Second COVID-19-related death in Kanesatake

·3 min read

If there was one Kanehsata’kehró:non known to be the life of the party, it was Perry Bonspille.

For anyone who knew him, the night wouldn’t start until Perry arrived. His sister, Lori Bonspille, even called him a dancing fool. Sadly, on March 10, Perry danced to his last song as he took his final breath at the St. Jerome Hospital.

Kanesatake is mourning his death as Perry passed away from COVID-19 complications. He is the second Kanehsata’kehró:non to die after contracting the virus. He is survived by his brother Russell, and his sisters Bertha, Sheila, Patsy, Pearl and Lori. He was predeceased by his older brother, Lester and parents, Emerson and Grace Bonspille.

Mohawk Council of Kanesatake grand chief Serge Otsi Simon released a statement on March 15 to honour Perry’s life.

“Many of us knew Perry and his personal challenges throughout his life, but we never knew him to wallow in self-pity,” read the statement. “Instead, all he ever showed was laughter and the joyful pursuit of friendships and a love of life.”

Similarly, if there’s one thing Perry’s sister Lori emphasized, it’s the way Perry loved and appreciated every moment. She explained that even if Perry, throughout his entire life, had many different medical complications, he was one of the most resilient and tough men she had ever known.

“The biggest lesson my brother taught me is to be strong and to have a good heart,” said Lori. “To enjoy life. With his sickness, he had so many limitations but he just enjoyed it all. He had a smile for everyone.”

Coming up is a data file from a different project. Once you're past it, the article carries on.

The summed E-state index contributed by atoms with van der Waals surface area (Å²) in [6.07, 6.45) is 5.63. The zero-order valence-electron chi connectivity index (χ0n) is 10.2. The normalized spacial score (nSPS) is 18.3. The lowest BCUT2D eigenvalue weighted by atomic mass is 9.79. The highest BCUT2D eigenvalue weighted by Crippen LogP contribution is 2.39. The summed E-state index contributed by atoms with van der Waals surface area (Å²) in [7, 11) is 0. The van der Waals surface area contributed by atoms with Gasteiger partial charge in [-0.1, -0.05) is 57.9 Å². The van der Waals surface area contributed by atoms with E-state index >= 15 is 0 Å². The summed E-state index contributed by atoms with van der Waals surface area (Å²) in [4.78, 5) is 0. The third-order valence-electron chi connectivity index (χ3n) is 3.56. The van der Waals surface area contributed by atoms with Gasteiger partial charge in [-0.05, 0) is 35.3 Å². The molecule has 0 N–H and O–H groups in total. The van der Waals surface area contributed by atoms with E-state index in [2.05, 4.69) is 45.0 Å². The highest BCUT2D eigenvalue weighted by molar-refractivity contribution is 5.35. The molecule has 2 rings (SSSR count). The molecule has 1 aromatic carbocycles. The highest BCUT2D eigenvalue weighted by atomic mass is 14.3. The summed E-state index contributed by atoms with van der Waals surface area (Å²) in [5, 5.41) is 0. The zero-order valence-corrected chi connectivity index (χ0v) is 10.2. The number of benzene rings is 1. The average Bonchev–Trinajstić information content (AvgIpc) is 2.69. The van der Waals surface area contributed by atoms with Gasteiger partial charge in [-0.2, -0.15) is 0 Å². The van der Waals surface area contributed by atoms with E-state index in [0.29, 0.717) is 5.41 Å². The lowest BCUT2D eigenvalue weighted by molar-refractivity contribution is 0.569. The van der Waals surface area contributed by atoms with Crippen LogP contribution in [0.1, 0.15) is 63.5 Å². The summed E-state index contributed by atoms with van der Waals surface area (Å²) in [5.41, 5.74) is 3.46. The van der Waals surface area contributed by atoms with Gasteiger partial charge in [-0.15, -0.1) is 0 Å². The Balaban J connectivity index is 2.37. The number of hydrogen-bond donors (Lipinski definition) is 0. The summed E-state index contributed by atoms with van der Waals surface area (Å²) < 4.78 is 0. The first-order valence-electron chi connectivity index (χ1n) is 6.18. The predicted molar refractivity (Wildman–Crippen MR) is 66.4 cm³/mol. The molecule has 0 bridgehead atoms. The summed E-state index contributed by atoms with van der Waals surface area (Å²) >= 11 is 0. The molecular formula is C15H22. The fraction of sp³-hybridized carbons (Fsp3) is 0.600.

Perry, 60, worked as a dispatcher for the former Kanesatake Mohawk Police station, until his health wasn’t strong enough for him to move around. While the average life expectancy for patients is five to 10 years, Perry had been on dialysis for the past 30 years to treat his kidney problems.

For his sister Bertha, his true courage lay in the way he was dealing with all his medical issues.

“Even at the end, he said he’d fight his battle with COVID-19 as he fought all medical issues,” said Bertha.

His condition didn’t stop him from grabbing his cane and going for walks with his furry best friend, Jake Daniels Bonspille. One of Perry’s closest friends, Brigitte Pominville Toohey, recalled how the two of them became inseparable. Toohey had rescued the schnauzer from an abusive situation and was trying to find him a forever home.

“Perry had never had a dog, nor was he a dog lover by any means,” she said, “but when he came over to visit, and the two met, it was absolute love at first sight! It was like the cartoons with the little hearts and butterflies flying around them.”

“Concert, music and photography were his passions, and his dog Jake was like his child,” specified Lori.

Perry was buried at the Pine Hill Cemetery in Kanesatake on Saturday, March 13, where family and friends gathered to share memories of their loved ones. He was a ray of sunshine who never wanted people to feel sorry for him - a selfless person who always put others before him.

“Any situation, whether positive or negative,” said Toohey, “he’d always say ‘and then we danced.’”

Virginie Ann, Local Journalism Initiative Reporter, The Eastern Door